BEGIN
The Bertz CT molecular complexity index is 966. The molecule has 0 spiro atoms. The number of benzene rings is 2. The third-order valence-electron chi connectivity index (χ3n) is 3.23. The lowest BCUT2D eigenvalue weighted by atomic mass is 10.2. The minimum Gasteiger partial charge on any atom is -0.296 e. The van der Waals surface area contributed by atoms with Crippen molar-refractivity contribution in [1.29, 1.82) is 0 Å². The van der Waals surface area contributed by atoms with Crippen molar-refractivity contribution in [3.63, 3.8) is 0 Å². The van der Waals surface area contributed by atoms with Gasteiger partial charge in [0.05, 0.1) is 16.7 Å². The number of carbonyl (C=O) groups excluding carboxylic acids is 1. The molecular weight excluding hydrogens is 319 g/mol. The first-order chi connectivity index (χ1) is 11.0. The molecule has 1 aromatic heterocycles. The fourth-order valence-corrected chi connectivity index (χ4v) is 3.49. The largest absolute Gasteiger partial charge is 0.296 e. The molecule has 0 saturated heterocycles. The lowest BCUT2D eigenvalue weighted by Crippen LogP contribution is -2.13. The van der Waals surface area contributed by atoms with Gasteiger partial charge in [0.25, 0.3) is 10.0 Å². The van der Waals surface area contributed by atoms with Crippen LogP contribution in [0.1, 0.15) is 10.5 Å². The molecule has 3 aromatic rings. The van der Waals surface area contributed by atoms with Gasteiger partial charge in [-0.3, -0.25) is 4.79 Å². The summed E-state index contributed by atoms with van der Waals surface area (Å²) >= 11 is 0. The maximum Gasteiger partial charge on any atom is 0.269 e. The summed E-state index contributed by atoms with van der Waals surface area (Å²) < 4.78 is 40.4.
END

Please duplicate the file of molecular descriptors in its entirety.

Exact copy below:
The Bertz CT molecular complexity index is 966. The molecule has 0 spiro atoms. The number of benzene rings is 2. The third-order valence-electron chi connectivity index (χ3n) is 3.23. The lowest BCUT2D eigenvalue weighted by atomic mass is 10.2. The minimum Gasteiger partial charge on any atom is -0.296 e. The van der Waals surface area contributed by atoms with Crippen molar-refractivity contribution in [1.29, 1.82) is 0 Å². The van der Waals surface area contributed by atoms with Crippen molar-refractivity contribution in [3.63, 3.8) is 0 Å². The van der Waals surface area contributed by atoms with Gasteiger partial charge in [0.05, 0.1) is 16.7 Å². The number of carbonyl (C=O) groups excluding carboxylic acids is 1. The molecular weight excluding hydrogens is 319 g/mol. The first-order chi connectivity index (χ1) is 11.0. The molecule has 1 aromatic heterocycles. The fourth-order valence-corrected chi connectivity index (χ4v) is 3.49. The largest absolute Gasteiger partial charge is 0.296 e. The molecule has 0 saturated heterocycles. The lowest BCUT2D eigenvalue weighted by Crippen LogP contribution is -2.13. The van der Waals surface area contributed by atoms with Gasteiger partial charge in [0.25, 0.3) is 10.0 Å². The van der Waals surface area contributed by atoms with Crippen LogP contribution in [0.1, 0.15) is 10.5 Å². The molecule has 3 aromatic rings. The van der Waals surface area contributed by atoms with Gasteiger partial charge in [-0.3, -0.25) is 4.79 Å². The summed E-state index contributed by atoms with van der Waals surface area (Å²) >= 11 is 0. The maximum Gasteiger partial charge on any atom is 0.269 e. The summed E-state index contributed by atoms with van der Waals surface area (Å²) < 4.78 is 40.4.